The Metropolitan Museum of Art is one of the greatest museums in the world, a magnet for tourists as well as a go-to destination for locals who come not only for the art, but for the evening events hosted every Friday when The Met stays open until 9pm. As for the art, well, there are the spectacular set pieces like the Temple of Dendur and the famous period rooms, as well as sculptures, photographs, decorative and religious objects and paintings—including some the best examples to be found in New York. The Met collection contains some two million items in all, of every shape and size, but the sheer numbers means that only a portion of the museum’s holdings are on view at any one time. And even then, there are so many treasures to see, it’s easy to overlook a lot of them. That’s a shame, but as a remedy, we’ve complied a list of our ten favorite easily-missed objects hiding in plain view at The Metropolitan Museum of Art.
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Ten of our favorite easily missed objects at The Met
Marble Diskos Greek, Attic 6th century
This minimalistic marble sculpture is actually a discus, like the ones used in the Olympics, both in ancient and modern times. It’s one of two found together (the other is at the Boston Museum of Fine Arts), and carries a inscription in Greek that reads “From The Tomb” while also noting that its owner was someone named Telesarchos.
Navigational Chart (Rebbilib), 19th–early 20th century, Republic of the Marshall Islands
Westerners have been long astonished by the fact that the Polynesians were able to sail vast tracts of the Pacific in open canoes, and this lattice of wooden stick shows how they did it: Though seemingly decorative, the object is a navigational chart marking the location of islands and currents.
Steve Wheeler, The Power of Memory, 1949
A contemporary of Jackson Pollock, Wheeler (1912–1992) was a member of group of artists known as the Indian Space Painters. Eschewing the existentialist pyrotechnics of Abstract Expressionism, they used motifs borrowed from Native American and pre-Columbian art to create a specifically American response to European Surrealism and Cubism (the better known response, of course, turned out to be AbEx itself). Born Stephen Brosnatch in Slovakia, Wheeler was especially influenced by the work of Paul Klee and the tribal culture of Northwestern Native Americans—an odd combination that yielded this remarkably fresh looking painting.
Reliquary in the Shape of an Arm, North French, circa 1200–1250
Fashioned in silver, and bejeweled with rock crystal and and glass gems, this reliquary is believed to contain the bones of Saint Fiacre, patron saint of hemorrhoids, fistulas, taxi cab drivers, box makers, florists, hosiers, pewterers, tilemakers and those suffering from infertility. Reliquaries with this shape were not uncommon and generally symbolized priestly authority. This one takes the form of an arm raised in a gesture of blessing.
Standing Shield, German, 1385–87
At 50 lbs., this shield could hardly have been carried by knights on horseback. What it did was to protect archers, standing behind it as they let fly their arrows. The holes pockmarking its surface offer proof that the enemy fired back.
Georges Seurat, Study for A Sunday on La Grand Jatte, 1884
Although Seurat’s completed masterpiece by the same name measures 6 X 10 feet, this tiny study manages to pack in all of the sublime grandeur of the finished work.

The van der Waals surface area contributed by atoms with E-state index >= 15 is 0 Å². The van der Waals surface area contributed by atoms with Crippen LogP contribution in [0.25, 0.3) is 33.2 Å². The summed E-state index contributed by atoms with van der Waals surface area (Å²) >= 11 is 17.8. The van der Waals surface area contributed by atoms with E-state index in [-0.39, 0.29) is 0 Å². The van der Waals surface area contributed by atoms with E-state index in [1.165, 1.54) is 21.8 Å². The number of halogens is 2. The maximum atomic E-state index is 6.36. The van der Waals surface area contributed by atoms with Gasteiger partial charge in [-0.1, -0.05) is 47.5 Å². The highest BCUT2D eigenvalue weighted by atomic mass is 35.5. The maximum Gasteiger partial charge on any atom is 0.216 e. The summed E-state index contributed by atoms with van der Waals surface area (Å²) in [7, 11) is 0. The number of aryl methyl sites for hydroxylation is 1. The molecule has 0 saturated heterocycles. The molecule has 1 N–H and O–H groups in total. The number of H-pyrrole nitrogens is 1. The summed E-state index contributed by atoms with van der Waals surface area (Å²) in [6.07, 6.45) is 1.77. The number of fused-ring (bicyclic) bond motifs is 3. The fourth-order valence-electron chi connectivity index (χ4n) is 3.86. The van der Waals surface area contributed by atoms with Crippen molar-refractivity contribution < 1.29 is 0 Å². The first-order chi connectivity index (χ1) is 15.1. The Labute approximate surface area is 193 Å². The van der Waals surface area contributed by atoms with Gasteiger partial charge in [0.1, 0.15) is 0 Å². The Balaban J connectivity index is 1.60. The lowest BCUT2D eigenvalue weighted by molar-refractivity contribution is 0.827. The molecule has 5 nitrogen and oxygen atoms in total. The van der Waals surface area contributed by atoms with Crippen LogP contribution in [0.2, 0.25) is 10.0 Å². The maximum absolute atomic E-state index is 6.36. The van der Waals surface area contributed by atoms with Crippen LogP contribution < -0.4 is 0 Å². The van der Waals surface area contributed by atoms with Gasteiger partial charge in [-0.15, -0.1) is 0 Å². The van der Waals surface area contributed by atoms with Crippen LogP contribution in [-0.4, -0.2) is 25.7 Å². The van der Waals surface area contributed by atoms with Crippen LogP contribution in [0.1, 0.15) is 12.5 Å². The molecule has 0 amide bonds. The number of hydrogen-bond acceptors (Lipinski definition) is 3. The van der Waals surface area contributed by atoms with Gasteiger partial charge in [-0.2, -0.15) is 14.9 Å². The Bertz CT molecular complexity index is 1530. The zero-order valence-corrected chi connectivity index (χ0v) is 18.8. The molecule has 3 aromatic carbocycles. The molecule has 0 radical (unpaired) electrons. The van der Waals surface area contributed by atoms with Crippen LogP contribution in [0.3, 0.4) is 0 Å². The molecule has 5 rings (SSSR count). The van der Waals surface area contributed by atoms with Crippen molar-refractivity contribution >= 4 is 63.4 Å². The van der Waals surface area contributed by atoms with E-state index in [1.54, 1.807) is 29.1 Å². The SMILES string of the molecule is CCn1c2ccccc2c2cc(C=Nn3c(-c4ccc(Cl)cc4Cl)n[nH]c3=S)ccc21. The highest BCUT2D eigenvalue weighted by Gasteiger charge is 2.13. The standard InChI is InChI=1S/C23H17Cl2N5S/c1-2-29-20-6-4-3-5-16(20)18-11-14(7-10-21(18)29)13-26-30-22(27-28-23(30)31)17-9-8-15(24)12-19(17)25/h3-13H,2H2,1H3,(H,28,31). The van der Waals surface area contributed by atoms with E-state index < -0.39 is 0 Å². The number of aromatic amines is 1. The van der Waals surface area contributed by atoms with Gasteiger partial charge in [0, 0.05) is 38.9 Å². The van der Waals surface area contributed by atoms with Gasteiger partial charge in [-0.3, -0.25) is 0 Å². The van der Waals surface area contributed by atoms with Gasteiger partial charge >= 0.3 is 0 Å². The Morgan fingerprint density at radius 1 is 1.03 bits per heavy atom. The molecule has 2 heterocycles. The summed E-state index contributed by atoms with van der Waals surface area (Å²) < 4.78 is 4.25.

Library Chair, Attributed to the workshop of Duncan Phyfe, New York City 1805–1815
America during the Federal Period (1789–1823) modeled itself on the Roman Republic, so it’s no surprise that the elite of the time looked to Greek and Roman civilization for inspiration in style and fashion. Ostentatious ornamentation was out and clean lines were in. What’s remarkable about this library chair is that it looks startlingly contemporary: Only it’s subtly scrolled armrests and classically styled legs betray its 19th-century origin.
Model of a Granary with Scribes, Egyptian Middle Kingdom (ca. 1981–1975 B.C.), from the Tomb of Meketre
This wooden model is one of a series depicting daily life in Egypt during the Middle Kingdom. Nearly 4,000 years old, the model and the others like it were excavated from the tomb of Meketre, a high-ranking court official during the reign of pharaohs Mentuhotep II Nebhepetre and Amenemhat I. The piece shows the harvest being stockpiled while bean counters assiduously make note of the haul.
Composite Elephant, India Deccan, probably Golconda, Qutb Shahi period (1496–1687)
In this Indian miniature, the legs, body and tusks of an elephant is made up of figures that include female dancers and musicians. Paintings like this one weren’t that unusual, and could be compared to the work of a close contemporary: The 16th-century Italian artist Giuseppe Arcimboldo, who was known for his fanciful portrait heads made of items such as fruits, vegetables, flowers, fish and books.
Bartolomeo degli Erri, (Italian, Modena, active 1460–79) Saint Thomas Aquinas Aided by Saints Peter and Paul Marble
This small painting depicts the story of Saint Thomas Aquinas receiving a miraculous visitation from Saints Peter and Paul, who are seen helping him to interpret a sacred text he is reading. The image uses a kind of comic book narrative, where Aquinas is pictured on the left selecting the book before joining the holy study group on the right. What’s notably about the painting is how abstract it is compositionally, with pink walls crowding the picture plane to forming three discrete spaces—giving the whole a very modern vibe.